Celtic Spiritual Poetry (15)
The King Who rules over cold and heat,
my true King Who watches over me:
it is He Who has established every division,
the King beyond reckoning, beyond telling.
With grace the bright King of mysteries
has revealed to us every wonder,
that through them we may understand Him – a bright protection –
and through the multitude of His miracles.
The King Who has made each creature in turn,
visible and invisible:
save for the King Who made those things
there is no king upon the earth.
There is not, among strong men,
among angels or archangels,
anyone who could bring forward
anything which is marvelous set beside my King.
- Anonymous, “The Psalter of the Quatrains,” Canto I (9thor 10thcentury)
“Therefore know this day, and consider it in your heart, that the LORD Himself is God in heaven above and on the earth beneath; there is no other. You shall therefore keep His statutes and His commandments which I command you today, that it may go well with you and with your children after you, and that you may prolong your days in the land which the LORD your God is giving you for all time.”
- Deuteronomy 4.39, 40
The composer of Saltair na Rann moves from his introduction of the “King of noble heaven” to a catalog of His work of creation. Everything that exists, from the far-flung constellations to spiritual beings of various kinds and the creatures and powers of the earth, all are the result of this great King’s will and power. The selection for today is the culmination of this survey of creation, and brings Canto I to a fitting end: There is no God like our God. He is most glorious, most powerful, most marvelous.
And He cares for us.
The phrasing of these stanzas is important, because it teaches us how to regard our great God and heavenly Father. He rules over cold and heat; He has made each creature, visible and invisible, in its turn; He has established all the divisions of creatures and powers; and He “watches over” His people with tender loving care.
God invites His people to know Him through His works: He “has revealed to us every wonder,/that through them we might understand Him”. He Who has power to create and sustain the entire cosmos provides “bright protection” for those who know and love Him. That protection is comprehensive – as we shall see when we consider some lorica poems from this period; it is also “bright” – we can understand and dwell in it, knowing that it is God Who cares for us.
He rules over all earthly kings; indeed, no king exists but those He appoints and over whom He rules. And He cares for us. No man is stronger; no men or angels can overthrow or overpower Him. He is most marvelous over and above all things. And He cares for us.
The beauty of meditating on the works of God – meditating on the night sky, learning the birds and trees in your neighborhood, studying the petals of a flower, contemplating ants and bees, delighting in a mountain or a sunset – is that we see in all this beauty, wonder, and complexity the greatness of God, and of His infinite wisdom, goodness, and power. And then we realize that this God cares for us.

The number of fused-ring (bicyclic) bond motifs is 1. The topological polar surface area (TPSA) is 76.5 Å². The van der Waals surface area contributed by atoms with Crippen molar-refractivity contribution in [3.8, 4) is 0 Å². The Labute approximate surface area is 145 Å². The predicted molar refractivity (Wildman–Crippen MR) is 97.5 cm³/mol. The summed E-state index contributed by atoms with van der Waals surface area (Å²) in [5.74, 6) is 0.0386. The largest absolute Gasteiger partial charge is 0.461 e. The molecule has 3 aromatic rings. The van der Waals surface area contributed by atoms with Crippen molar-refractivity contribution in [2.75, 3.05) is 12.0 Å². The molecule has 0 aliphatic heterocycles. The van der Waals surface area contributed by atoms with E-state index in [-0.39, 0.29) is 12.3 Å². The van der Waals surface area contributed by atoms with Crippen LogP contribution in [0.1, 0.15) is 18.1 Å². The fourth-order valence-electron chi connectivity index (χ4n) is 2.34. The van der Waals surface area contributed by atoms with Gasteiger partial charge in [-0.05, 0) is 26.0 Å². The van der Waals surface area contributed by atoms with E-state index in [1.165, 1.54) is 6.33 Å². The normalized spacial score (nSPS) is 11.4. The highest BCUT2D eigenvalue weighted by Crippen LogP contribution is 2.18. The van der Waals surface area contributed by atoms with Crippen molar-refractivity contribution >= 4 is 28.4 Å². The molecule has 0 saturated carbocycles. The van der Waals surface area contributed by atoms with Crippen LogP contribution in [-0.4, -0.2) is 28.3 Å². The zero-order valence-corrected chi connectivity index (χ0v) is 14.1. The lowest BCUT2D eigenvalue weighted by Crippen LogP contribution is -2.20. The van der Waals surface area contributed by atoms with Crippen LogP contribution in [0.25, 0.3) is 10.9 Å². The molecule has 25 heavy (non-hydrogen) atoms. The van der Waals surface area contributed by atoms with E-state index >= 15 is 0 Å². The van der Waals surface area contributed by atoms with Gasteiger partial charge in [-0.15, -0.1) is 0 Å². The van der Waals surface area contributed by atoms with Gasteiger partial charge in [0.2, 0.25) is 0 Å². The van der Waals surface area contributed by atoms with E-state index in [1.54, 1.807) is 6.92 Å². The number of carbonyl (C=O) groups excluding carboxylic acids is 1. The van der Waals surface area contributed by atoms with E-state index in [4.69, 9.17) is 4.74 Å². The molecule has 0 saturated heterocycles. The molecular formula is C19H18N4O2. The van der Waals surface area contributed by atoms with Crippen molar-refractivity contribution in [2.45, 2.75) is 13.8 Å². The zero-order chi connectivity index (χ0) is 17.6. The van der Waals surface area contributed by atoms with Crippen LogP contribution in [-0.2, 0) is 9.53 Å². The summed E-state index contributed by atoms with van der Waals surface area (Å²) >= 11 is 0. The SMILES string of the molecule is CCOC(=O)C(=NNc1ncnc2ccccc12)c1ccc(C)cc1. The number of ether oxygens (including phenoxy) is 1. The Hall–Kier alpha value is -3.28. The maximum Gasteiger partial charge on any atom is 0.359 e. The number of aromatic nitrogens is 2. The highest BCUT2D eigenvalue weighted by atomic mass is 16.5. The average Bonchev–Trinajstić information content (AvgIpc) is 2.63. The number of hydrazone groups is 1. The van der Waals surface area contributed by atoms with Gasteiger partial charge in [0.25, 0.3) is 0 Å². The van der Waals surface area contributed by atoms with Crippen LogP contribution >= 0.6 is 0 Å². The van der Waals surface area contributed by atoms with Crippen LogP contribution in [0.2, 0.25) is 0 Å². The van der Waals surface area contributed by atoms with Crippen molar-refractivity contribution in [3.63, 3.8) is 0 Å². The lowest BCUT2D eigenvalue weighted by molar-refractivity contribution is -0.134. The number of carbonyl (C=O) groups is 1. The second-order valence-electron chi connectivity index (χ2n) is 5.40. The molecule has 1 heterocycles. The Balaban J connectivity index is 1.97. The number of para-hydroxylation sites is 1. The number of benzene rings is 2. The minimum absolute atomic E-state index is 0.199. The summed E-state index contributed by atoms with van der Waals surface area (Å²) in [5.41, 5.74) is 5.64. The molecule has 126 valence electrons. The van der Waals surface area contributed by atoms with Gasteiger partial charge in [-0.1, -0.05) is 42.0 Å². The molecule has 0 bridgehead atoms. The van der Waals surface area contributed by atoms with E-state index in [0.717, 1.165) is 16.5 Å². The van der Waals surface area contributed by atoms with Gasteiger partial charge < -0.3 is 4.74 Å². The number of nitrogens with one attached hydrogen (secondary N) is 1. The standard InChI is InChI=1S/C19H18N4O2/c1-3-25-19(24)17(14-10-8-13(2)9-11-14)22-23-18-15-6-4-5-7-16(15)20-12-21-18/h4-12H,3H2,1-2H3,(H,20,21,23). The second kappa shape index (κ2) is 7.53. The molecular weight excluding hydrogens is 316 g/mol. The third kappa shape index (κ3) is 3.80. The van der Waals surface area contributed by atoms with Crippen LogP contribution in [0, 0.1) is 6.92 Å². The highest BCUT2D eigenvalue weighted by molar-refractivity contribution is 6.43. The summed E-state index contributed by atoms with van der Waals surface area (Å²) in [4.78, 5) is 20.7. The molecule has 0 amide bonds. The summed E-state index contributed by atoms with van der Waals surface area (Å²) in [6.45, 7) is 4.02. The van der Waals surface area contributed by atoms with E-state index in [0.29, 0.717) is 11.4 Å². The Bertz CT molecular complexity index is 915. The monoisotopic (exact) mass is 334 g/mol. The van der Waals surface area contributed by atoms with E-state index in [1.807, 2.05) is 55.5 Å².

There is no God beside Him. He alone makes and sustains the cosmos, and He cares for the likes of you and me. We should receive His Word gladly, submit to it entirely, and obey it assiduously. For thus we will know the power of His grace, caring for and blessing us, making everything in our lives go well and work together for our good, and lifting us up into His presence and glory, where we are transformed into the image of Christ.
Saltair na Rannencourages us to see God as He is revealing Himself in all His works. For in His works we see that He is most marvelous, and this leads us to seek Him in His Word, to know Him there, and to grow in His grace day by day. He cares for us. Do we care?
Questions for Reflection
1. What role does contemplating creation play in your walk with the Lord? Can you think of some ways you might give this a larger place in your devotions?
2. Jesus did the same as the writer of the Saltair; He made much use of creation to teach us about God. Can you think of some examples?
Psalm 147.1, 15-20 (St. Ann: Our God, Our Help in Ages Past)
Praise God, for it is good to sing loud praises to the Lord!
With joy our songs of praise we bring to God and to His Word.
His Word to earth runs to and fro to carry out His will;
He brings the rain, He sends the snow, and none can keep Him still.
His Word He to His Church bestows – His promises and Law.
No other nation God thus knows: praise Him with songs of awe!
Thank You, Lord, than in Your greatness, majesty, power, wisdom, and goodness, You care for me, and…
The Ailbe Psalter
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All Psalms for singing from The Ailbe Psalter. Scripture taken from the New King James Version. © Copyright 1982 by Thomas Nelson, Inc. Used by permission. All rights reserved.
All quotes from Saltair no Rann are from John Carey, King of Mysteries (Dublin: Four Courts Press, 1998), pp. 98 ff.